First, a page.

What she did find is that people with turbines on their property invest “twice as much as everybody else.”

University of Michigan Institute for Social Research:

In fact, this support is highest in places that already have experience with utility-scale turbines, despite some concerns about potential local government and citizen opposition due to the nearly 500-foot tall machines.

In jurisdictions where wind energy has been a topic of discussion, the survey asked local government leaders if they support or oppose the placement of new turbines of any size in their own jurisdiction, and found:

  • 53 percent supported new local wind turbines while just 16 percent oppose them.
  • Support rises to 75 percent among local leaders in jurisdictions that already have utility-scale turbines.
  • The primary factors encouraging adoption of wind power are economic issues, including revenue for land-owners, local property tax revenue, and job creation.
  • The most common factors that discourage adoption of wind power are concerns about visual and noise impacts, as well potential negative outcomes on property values.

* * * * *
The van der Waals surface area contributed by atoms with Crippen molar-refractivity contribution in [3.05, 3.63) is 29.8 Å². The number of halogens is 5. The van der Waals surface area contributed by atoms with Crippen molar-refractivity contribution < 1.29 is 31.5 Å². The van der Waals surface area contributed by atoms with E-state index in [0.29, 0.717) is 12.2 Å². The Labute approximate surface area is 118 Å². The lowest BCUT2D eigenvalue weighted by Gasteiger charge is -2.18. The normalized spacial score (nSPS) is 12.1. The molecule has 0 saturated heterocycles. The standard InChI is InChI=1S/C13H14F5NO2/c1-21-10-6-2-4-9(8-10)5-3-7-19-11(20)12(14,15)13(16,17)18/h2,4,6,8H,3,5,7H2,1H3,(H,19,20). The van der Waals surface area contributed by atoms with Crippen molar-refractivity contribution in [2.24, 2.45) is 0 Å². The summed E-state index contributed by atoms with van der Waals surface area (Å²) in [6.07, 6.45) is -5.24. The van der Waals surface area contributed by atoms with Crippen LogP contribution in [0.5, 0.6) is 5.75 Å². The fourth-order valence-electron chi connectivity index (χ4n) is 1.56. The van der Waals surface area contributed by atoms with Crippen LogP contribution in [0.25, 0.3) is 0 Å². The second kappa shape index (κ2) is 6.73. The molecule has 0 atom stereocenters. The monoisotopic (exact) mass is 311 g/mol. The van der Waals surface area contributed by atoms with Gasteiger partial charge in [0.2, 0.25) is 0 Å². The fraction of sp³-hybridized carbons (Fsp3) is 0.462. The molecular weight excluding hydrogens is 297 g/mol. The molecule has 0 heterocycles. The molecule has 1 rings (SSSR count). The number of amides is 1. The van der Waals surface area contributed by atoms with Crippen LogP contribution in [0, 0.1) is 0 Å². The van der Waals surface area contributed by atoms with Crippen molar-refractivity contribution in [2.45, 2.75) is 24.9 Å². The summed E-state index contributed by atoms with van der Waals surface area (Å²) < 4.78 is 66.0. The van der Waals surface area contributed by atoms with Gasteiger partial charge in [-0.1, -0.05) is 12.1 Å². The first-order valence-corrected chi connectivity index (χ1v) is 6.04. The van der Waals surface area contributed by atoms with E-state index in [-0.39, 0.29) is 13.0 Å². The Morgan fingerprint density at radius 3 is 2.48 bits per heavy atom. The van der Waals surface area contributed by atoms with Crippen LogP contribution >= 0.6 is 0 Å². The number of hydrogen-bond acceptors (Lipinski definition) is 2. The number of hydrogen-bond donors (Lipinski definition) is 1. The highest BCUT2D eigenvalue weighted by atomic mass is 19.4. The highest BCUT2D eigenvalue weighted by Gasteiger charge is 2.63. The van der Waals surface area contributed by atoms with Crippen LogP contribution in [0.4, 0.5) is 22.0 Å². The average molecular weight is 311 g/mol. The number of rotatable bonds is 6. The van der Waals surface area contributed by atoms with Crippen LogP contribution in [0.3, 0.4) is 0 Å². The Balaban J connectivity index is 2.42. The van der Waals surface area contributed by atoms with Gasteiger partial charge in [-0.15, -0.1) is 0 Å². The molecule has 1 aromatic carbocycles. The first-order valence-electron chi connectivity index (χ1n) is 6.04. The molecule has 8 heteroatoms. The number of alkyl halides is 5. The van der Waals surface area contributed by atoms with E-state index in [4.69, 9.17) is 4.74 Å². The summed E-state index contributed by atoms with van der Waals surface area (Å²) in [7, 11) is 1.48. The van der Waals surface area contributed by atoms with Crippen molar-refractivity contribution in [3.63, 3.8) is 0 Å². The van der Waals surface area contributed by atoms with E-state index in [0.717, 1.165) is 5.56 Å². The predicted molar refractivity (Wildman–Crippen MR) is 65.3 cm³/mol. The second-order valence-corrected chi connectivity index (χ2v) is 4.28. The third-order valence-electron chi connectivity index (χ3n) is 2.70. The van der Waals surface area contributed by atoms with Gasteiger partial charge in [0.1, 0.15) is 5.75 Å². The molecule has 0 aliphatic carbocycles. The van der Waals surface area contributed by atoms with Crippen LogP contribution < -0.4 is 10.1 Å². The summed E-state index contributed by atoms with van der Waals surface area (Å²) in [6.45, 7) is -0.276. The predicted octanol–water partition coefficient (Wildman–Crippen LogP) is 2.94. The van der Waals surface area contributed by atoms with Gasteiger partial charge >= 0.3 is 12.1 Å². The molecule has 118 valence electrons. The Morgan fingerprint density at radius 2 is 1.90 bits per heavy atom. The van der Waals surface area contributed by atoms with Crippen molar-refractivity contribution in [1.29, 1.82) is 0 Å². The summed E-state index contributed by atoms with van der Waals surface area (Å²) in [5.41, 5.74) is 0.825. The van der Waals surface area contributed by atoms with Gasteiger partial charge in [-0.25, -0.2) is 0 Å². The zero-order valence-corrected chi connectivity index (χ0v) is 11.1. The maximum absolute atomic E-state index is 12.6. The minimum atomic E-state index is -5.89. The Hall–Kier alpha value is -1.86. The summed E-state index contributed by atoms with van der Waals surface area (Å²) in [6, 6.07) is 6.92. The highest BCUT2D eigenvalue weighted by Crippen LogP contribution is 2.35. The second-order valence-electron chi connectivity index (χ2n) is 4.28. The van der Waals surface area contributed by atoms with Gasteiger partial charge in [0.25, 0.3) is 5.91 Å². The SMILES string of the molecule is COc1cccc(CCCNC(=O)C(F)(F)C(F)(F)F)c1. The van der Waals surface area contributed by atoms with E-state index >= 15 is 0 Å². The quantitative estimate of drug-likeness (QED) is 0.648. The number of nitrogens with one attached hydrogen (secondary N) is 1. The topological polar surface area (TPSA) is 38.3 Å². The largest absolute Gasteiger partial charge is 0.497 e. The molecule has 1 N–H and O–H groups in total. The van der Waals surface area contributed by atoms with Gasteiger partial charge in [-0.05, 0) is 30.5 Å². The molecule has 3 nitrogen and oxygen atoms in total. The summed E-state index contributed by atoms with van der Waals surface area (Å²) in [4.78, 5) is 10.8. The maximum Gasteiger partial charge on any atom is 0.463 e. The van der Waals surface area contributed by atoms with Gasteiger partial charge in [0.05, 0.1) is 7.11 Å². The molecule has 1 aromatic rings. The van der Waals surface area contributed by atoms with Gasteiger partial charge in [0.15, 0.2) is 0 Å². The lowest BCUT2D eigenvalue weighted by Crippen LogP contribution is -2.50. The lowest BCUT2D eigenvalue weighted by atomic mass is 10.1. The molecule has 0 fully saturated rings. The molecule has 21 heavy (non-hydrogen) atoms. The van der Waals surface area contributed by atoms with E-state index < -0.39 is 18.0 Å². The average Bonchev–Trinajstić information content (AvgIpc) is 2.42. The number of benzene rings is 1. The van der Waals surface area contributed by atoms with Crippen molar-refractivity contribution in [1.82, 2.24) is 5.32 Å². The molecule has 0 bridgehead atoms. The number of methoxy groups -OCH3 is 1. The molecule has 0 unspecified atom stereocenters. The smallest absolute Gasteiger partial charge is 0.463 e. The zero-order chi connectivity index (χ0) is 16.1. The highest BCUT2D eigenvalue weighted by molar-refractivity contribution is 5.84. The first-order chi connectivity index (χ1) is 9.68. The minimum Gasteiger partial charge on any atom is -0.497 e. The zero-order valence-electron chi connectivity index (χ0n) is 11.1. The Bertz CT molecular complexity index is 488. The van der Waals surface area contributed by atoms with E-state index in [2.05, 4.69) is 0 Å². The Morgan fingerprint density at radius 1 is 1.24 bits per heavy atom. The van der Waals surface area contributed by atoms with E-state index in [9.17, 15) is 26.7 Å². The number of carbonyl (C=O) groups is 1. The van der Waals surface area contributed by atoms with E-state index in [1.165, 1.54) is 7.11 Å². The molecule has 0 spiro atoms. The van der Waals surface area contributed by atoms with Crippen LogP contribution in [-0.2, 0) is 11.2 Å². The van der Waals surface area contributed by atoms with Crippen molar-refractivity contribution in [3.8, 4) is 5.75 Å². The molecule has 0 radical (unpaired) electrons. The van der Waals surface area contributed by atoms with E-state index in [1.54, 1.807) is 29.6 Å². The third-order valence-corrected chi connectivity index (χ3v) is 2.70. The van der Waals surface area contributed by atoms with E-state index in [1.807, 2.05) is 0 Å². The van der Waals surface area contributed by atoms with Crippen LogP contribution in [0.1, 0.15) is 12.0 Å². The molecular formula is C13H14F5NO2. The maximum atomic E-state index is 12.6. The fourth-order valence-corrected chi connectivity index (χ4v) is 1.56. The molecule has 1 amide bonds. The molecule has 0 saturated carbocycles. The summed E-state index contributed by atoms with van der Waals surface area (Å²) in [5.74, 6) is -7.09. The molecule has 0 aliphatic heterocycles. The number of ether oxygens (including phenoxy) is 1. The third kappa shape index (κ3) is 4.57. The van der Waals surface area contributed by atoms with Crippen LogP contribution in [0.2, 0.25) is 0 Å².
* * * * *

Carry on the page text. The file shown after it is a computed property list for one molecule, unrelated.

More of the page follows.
“We were surprised by the particularly high levels of support in jurisdictions where large turbines are already spinning. These findings might allay some of the concerns about further expanding the use of wind power in Michigan,” said Sarah Mills, a doctoral student and policy analyst at the U-M Ford School’s Center for Local, State, and Urban Policy (CLOSUP), which conducted the survey as part of the Michigan Public Policy Survey program.

Since the ‘80s, government’s only real tools for protecting farmland have been providing preferential taxes to farmers or purchasing the development rights to farmers’ land, Mills says. But she wants to study other approaches. For example, she’s fascinated by the possibilities of a concentration of recently erected wind turbines in central Michigan; the 133 turbines spread over about 200 farms in Gratiot County make up the largest wind farm in the state. In addition to generating electricity, the turbines could play an important role in preservation: first, they bring farmers rent, an important subsidy to their farming operations; second, safety rules bar building near the towering structures, effectively stopping development cold.